Reginald Blomfield

Blomfield in 1921

Sir Reginald Theodore Blomfield RA (20 December 1856 – 27 December 1942) was a prolific British architect, garden designer and author of the Victorian and Edwardian period.

Early life and career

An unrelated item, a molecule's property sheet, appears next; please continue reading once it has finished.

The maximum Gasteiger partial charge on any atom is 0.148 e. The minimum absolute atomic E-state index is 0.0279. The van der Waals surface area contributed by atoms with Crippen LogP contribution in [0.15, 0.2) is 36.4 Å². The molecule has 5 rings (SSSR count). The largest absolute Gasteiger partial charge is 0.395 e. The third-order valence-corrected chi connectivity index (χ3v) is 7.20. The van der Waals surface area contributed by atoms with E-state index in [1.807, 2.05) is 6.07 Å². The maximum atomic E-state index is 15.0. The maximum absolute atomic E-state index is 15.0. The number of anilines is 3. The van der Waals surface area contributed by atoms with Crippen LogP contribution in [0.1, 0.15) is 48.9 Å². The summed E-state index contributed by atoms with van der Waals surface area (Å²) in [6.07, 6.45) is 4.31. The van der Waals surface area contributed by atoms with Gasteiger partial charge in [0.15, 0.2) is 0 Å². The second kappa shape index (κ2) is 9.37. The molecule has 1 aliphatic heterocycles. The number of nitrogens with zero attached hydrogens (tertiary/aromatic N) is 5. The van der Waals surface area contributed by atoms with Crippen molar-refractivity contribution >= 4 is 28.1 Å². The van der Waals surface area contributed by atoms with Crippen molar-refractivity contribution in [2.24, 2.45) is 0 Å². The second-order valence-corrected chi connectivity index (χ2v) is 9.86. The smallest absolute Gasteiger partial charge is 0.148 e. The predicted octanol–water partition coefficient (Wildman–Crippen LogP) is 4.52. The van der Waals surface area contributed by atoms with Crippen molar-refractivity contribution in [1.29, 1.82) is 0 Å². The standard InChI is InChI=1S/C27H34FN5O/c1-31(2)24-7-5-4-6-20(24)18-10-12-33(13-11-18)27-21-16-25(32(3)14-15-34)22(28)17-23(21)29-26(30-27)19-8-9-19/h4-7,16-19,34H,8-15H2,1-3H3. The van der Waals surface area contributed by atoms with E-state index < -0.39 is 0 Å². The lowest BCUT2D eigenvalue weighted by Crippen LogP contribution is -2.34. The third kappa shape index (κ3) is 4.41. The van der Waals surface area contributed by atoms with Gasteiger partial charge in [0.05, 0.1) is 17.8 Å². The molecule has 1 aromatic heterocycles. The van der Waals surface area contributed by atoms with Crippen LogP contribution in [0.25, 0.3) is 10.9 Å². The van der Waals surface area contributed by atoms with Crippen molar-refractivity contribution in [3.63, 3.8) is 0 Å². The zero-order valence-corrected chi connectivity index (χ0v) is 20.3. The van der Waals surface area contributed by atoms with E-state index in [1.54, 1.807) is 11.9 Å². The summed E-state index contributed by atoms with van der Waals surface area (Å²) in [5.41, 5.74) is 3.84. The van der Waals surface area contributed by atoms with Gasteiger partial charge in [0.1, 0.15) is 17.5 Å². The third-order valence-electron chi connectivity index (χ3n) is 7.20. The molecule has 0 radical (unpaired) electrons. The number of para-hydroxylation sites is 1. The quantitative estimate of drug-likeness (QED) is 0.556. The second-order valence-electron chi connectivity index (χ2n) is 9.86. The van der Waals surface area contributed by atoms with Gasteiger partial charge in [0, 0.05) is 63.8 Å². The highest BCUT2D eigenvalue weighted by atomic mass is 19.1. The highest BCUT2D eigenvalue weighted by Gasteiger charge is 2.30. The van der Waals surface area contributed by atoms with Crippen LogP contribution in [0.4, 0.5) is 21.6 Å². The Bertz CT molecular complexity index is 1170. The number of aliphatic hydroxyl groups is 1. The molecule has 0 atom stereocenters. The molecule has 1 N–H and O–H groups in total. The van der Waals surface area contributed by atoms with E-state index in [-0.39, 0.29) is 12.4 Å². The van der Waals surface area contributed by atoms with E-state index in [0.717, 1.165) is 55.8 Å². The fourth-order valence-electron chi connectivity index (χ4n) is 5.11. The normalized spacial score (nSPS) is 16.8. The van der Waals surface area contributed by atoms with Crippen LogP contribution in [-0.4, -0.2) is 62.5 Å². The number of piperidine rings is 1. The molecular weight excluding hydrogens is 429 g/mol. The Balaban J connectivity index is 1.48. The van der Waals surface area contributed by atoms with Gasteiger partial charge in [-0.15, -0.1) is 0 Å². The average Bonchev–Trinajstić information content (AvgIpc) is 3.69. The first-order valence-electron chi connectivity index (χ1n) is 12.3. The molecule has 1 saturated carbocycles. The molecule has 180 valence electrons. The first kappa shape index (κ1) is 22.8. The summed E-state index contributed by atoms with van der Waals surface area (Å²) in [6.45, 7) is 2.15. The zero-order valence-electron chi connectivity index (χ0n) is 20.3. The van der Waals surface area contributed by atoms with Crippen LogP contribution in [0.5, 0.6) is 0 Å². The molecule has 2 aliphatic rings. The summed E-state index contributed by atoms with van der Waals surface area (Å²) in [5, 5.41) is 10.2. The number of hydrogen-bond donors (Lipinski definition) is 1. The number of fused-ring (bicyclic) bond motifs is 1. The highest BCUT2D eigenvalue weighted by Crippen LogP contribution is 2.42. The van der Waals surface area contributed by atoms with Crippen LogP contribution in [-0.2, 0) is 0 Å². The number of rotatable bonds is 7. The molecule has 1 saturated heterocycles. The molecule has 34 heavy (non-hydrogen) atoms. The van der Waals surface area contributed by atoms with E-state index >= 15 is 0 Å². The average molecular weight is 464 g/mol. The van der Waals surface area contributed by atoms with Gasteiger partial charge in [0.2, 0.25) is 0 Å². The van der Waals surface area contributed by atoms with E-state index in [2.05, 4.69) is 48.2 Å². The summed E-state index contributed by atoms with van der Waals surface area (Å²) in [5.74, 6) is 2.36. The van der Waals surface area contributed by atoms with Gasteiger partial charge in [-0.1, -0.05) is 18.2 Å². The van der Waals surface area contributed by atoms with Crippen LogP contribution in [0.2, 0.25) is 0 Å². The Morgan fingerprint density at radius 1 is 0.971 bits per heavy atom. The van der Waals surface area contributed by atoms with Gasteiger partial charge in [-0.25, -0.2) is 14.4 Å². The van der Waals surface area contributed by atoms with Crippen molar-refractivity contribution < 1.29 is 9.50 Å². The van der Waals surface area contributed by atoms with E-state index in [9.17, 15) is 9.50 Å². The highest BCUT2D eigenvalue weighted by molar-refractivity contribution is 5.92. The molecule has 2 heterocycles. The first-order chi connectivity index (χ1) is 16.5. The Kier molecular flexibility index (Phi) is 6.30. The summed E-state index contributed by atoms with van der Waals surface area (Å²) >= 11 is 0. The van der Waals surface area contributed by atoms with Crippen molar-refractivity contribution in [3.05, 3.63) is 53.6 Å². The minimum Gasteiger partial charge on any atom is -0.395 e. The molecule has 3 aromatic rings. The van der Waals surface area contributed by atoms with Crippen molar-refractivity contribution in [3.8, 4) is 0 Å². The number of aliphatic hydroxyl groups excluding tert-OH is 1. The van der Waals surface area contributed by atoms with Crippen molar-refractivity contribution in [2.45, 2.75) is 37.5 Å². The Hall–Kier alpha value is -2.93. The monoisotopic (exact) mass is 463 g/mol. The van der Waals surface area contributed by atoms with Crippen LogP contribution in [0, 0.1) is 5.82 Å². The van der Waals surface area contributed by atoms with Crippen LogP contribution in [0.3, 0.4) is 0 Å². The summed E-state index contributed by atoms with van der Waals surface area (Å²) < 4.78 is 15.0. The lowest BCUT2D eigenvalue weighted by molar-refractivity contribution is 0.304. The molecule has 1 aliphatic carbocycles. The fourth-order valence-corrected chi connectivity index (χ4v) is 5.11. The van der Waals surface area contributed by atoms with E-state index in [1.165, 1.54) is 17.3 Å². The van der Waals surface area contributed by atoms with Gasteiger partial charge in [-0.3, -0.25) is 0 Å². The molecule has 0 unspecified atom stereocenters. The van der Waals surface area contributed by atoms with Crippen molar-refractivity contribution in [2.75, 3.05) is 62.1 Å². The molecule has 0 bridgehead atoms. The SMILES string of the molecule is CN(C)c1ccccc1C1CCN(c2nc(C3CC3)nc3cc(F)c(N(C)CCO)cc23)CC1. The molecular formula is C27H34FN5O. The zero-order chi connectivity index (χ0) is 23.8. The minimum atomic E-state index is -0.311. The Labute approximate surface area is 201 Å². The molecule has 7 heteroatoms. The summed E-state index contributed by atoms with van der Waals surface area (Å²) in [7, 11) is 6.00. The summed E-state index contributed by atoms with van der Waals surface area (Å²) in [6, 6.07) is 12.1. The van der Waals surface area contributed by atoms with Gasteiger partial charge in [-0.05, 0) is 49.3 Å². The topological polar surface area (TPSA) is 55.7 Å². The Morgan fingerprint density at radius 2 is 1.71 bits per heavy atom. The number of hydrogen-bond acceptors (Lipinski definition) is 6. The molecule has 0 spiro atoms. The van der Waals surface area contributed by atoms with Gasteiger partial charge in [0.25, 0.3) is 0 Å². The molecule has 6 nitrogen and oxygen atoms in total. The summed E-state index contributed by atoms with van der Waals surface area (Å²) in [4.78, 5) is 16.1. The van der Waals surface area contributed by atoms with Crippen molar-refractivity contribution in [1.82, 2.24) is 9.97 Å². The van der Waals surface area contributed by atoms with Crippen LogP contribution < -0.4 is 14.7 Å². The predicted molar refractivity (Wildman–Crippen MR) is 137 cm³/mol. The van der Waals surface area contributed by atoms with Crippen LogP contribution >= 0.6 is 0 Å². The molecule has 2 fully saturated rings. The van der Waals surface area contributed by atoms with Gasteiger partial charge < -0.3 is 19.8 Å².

Blomfield was born at Bow rectory in Devon, where his father, the Rev. George John Blomfield (d. 1900) was rector. His mother, Isabella, was a first cousin of his father and the second daughter of the Rt. Rev. Charles James Blomfield, Bishop of London. He was brought up in Kent, where his father became rector of Dartford in 1857 and then of Aldington in 1868. He was educated at Highgate School[1] in North London, whose Grade 2 listed War Memorial he later designed,[2] and then Haileybury school in Hertfordshire, and at Exeter College, Oxford, where he took a first-class degree in classics. At Oxford, he attended John Ruskin's lectures, but found "the atmosphere of rapt adoration with which Ruskin and all he said was received by the young ladies... was altogether too much for me". Although he had a clear learning towards the polite arts, his family did not have the means to sustain him as a gentleman artist, and Blomfield at this date had no clear career. After Oxford, he spent a year travelling on the continent as a tutor before accepting an offer from his maternal uncle, Sir Arthur Blomfield, to become an articled pupil in his London practice in the autumn of 1881. He also enrolled in the Royal Academy Schools, where Richard Phené Spiers was Master of the Architectural School. He found the atmosphere in his uncle's office uncongenial and the practice's traditional Gothic Revival output hard and soulless, although he gained valuable mechanical skills at draughtsmanship and site experience. He prospered more at the Academy Schools, taking the junior prize in 1882 and the senior prize the following year, with a design for a town house in the fashionable Queen Anne Revival style, of which he was later ashamed. During his years in his uncle's office, the practice produced two uncharacteristic schemes (for work at Marlborough College and Shrewsbury School) that appear to foreshadow Blomfield's enthusiasm for classicism, and in the design of which he was presumably involved. He was an occasional cricketer and played in matches with J. M. Barrie's Allahakbarries XI.

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